There are many reasons why a student is targeted
- Wrong place/wrong time
- They react and become upset, angry, sad —–they don’t realise that this makes a bully happy!
- They don’t take effective action to block the bully because they have been given the wrong advice by adults like, “ Do nothing, walk away, tell the bully to stop because you don’t like it!
- Have poor social or assertive skills
- Limited support network- their friends do nothing to stop the bully (I don’t know why they call them friends)
- Over protective parents- there is a good reason which you can find out, read (Bully Blocking)
- Don’t know how to block mean kids
- Special child/over protected
- Can’t stand up for themselves and be assertive,
- Experience severe life stressors, (eg parents difficulties, financial problems) which interfere with their ability to develop social resilience, protect themselves, show empathy to others or use feedback about their behaviours which upsets others.
- Some children believe in justice and fight back. “How dare they tease me?” “He started it.”
- Sensitive children expect others to treat them as carefully as their families do. Whereas other kids don’t care how they feel and take advantage of the target’s vulnerabilities to play the bully game.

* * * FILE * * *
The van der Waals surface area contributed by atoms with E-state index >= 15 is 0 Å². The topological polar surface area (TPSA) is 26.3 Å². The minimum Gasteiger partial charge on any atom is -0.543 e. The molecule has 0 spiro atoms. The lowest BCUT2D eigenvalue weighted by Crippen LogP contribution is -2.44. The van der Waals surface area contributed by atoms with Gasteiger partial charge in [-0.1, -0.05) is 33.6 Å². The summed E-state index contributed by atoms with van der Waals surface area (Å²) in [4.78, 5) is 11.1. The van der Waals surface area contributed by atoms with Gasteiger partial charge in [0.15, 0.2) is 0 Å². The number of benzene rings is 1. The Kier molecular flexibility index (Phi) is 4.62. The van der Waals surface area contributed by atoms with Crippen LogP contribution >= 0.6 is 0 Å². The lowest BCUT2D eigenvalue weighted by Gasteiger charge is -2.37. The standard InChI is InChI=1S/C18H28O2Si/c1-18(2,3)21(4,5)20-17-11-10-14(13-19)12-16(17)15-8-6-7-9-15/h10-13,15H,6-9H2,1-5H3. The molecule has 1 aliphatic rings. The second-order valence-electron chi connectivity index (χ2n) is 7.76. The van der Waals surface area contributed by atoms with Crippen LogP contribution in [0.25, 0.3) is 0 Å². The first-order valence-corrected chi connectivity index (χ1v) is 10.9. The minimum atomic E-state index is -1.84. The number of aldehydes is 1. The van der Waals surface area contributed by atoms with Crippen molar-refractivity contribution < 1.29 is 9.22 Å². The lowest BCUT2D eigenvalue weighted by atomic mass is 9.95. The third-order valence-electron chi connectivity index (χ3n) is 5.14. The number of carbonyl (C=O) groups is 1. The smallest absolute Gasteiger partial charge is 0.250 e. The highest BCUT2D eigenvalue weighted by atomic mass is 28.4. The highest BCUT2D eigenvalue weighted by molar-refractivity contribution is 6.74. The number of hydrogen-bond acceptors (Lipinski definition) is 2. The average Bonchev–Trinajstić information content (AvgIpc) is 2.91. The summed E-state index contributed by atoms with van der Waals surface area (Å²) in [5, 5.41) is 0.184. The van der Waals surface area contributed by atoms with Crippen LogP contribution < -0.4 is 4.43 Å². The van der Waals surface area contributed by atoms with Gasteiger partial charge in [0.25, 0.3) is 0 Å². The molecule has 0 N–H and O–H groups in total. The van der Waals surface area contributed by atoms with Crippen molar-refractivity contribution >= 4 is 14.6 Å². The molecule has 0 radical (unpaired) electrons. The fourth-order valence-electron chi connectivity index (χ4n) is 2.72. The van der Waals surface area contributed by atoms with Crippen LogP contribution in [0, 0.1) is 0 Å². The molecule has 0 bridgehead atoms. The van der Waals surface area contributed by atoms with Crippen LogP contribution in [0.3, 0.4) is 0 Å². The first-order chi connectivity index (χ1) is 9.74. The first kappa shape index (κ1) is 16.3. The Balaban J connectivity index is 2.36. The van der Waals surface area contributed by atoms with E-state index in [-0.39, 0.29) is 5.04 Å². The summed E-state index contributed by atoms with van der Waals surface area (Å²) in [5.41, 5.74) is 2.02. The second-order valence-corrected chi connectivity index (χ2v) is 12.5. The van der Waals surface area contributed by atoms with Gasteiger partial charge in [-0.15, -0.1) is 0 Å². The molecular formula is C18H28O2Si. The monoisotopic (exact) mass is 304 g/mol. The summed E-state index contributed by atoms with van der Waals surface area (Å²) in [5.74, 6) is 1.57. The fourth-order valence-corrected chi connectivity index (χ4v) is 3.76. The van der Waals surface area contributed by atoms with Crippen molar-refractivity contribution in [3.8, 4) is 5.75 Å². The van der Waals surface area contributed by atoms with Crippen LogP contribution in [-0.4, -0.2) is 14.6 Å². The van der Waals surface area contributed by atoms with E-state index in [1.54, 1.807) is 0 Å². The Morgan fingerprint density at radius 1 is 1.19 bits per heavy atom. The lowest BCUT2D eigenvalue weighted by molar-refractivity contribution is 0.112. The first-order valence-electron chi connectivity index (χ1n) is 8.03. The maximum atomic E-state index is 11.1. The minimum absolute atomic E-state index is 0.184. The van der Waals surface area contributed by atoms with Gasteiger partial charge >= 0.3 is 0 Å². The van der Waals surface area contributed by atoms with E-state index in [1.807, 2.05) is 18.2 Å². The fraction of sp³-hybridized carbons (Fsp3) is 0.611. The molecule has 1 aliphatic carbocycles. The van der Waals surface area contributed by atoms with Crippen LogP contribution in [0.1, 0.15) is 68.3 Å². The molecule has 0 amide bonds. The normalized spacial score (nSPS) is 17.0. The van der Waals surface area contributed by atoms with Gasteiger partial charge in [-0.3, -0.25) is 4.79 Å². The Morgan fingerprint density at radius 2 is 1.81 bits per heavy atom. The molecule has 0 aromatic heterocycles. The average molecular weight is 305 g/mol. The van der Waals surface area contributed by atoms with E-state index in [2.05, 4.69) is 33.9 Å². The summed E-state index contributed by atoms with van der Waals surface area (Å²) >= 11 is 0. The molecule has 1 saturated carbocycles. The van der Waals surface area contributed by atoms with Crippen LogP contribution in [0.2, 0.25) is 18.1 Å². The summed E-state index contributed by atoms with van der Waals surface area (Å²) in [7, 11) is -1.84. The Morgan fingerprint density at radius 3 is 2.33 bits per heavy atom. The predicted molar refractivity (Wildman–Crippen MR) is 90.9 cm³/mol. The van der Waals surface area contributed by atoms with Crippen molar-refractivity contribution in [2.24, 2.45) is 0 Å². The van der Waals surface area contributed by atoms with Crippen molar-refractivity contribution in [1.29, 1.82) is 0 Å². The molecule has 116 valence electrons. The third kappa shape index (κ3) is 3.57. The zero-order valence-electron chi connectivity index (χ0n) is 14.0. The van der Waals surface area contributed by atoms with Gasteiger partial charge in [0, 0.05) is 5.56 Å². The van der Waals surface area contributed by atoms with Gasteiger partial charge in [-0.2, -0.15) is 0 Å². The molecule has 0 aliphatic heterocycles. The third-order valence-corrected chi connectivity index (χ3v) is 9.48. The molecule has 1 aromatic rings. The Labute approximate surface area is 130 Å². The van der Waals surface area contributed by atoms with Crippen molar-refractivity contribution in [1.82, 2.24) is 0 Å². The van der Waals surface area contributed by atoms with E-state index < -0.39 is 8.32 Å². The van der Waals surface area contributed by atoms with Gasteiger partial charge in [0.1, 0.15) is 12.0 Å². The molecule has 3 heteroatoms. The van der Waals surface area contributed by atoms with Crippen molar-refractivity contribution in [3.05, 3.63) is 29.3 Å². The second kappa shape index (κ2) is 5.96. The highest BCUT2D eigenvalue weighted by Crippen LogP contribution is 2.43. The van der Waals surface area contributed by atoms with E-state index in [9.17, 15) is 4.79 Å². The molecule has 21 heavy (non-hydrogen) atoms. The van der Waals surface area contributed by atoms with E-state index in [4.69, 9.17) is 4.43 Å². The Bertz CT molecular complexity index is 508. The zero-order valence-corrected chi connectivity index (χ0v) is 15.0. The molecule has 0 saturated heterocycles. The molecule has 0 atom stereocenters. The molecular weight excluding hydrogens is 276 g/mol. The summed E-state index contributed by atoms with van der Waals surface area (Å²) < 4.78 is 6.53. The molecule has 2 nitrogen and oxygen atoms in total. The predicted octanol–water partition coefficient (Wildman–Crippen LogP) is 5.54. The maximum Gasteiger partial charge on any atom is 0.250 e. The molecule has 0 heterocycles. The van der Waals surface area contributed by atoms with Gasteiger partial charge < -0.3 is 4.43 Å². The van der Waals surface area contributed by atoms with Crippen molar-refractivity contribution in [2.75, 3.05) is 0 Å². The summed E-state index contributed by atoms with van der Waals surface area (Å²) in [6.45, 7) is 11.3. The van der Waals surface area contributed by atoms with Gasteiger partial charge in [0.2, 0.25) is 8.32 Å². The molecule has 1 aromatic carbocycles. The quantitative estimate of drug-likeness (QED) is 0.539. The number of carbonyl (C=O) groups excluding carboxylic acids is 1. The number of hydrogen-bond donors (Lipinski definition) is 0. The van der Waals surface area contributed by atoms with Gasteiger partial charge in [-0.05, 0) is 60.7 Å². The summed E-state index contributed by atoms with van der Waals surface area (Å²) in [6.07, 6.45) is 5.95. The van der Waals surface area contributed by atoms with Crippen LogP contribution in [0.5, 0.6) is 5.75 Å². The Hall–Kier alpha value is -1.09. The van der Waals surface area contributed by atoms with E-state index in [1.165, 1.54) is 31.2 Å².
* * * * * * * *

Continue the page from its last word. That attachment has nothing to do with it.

- Some expect to be treated with respect and regard to their feelings but have no interest in how they use, abuse or treat others. The other child retaliates and bullies back.
Injuries or Damage- The target can be affected at school: look for physical, psychological, cognitive, social and identity symptoms!
- Trauma based research ( Dan Seigel) “Abuse related trauma has a significant impact on the developing brain. It can result in children experiencing significant difficulties regulating their emotions, adapting their behaviour and being attuned to social exchanges. This can lead to a fundamental challenge for children to experience safety and engage in relational exchanges that support them. “
- The target can be injured emotionally, physically, academically and socially.
- Bullying can change their brain and personality.
- They can lose motivation, concentration and their schoolwork suffers.
- This may affect their choice of career.
- They experience poor self-esteem, physical health difficulties, anxiety disorders, including panic attacks, depression, suicide attempts (some are completed) and posttraumatic stress disorder.
- Bullying can lead to shyness, social isolation or a social phobia.
- Children who are victims of bullying may become school refusers.
The damage can affect targets of school bullying later on:
- The victim’s choice of partner, career, social life, physical and mental health can be affected over a long period of time.
- Adults who were severely victimised at school can be less successful in achieving satisfactory intimate relationships.
- Some victims are bullied later on while at work.